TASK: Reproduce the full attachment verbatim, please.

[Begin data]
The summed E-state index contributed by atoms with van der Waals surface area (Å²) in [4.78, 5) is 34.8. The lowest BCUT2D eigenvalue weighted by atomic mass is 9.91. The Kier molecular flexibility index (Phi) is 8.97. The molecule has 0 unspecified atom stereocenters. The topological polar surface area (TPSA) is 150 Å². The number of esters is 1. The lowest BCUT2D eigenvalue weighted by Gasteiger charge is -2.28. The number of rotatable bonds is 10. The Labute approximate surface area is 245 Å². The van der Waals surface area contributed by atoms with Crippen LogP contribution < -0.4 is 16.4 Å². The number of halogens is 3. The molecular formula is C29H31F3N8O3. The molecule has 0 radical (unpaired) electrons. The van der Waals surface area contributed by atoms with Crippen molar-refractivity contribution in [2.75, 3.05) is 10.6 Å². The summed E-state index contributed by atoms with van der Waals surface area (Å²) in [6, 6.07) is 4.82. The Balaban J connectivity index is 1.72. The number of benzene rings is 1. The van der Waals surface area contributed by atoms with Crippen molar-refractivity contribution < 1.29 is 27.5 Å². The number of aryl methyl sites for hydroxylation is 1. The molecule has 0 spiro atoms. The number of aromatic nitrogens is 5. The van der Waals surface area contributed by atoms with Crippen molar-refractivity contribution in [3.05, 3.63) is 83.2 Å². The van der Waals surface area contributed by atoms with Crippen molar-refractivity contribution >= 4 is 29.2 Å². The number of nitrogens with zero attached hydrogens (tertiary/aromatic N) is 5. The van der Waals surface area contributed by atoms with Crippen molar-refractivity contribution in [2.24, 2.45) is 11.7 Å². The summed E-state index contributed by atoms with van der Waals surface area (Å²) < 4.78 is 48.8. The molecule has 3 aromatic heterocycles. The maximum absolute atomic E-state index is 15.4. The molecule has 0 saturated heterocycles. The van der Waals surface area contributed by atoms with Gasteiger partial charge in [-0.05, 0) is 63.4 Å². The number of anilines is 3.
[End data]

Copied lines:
The summed E-state index contributed by atoms with van der Waals surface area (Å²) in [4.78, 5) is 34.8. The lowest BCUT2D eigenvalue weighted by atomic mass is 9.91. The Kier molecular flexibility index (Phi) is 8.97. The molecule has 0 unspecified atom stereocenters. The topological polar surface area (TPSA) is 150 Å². The number of esters is 1. The lowest BCUT2D eigenvalue weighted by Gasteiger charge is -2.28. The number of rotatable bonds is 10. The Labute approximate surface area is 245 Å². The van der Waals surface area contributed by atoms with Crippen LogP contribution < -0.4 is 16.4 Å². The number of halogens is 3. The molecular formula is C29H31F3N8O3. The molecule has 0 radical (unpaired) electrons. The van der Waals surface area contributed by atoms with Crippen molar-refractivity contribution in [2.75, 3.05) is 10.6 Å². The summed E-state index contributed by atoms with van der Waals surface area (Å²) in [6, 6.07) is 4.82. The Balaban J connectivity index is 1.72. The number of benzene rings is 1. The van der Waals surface area contributed by atoms with Crippen molar-refractivity contribution < 1.29 is 27.5 Å². The number of aryl methyl sites for hydroxylation is 1. The molecule has 0 spiro atoms. The number of aromatic nitrogens is 5. The van der Waals surface area contributed by atoms with Crippen molar-refractivity contribution in [3.05, 3.63) is 83.2 Å². The van der Waals surface area contributed by atoms with Crippen molar-refractivity contribution >= 4 is 29.2 Å². The number of nitrogens with zero attached hydrogens (tertiary/aromatic N) is 5. The van der Waals surface area contributed by atoms with Crippen molar-refractivity contribution in [2.24, 2.45) is 11.7 Å². The summed E-state index contributed by atoms with van der Waals surface area (Å²) < 4.78 is 48.8. The molecule has 3 aromatic heterocycles. The maximum absolute atomic E-state index is 15.4. The molecule has 0 saturated heterocycles. The van der Waals surface area contributed by atoms with Gasteiger partial charge in [-0.05, 0) is 63.4 Å². The number of anilines is 3.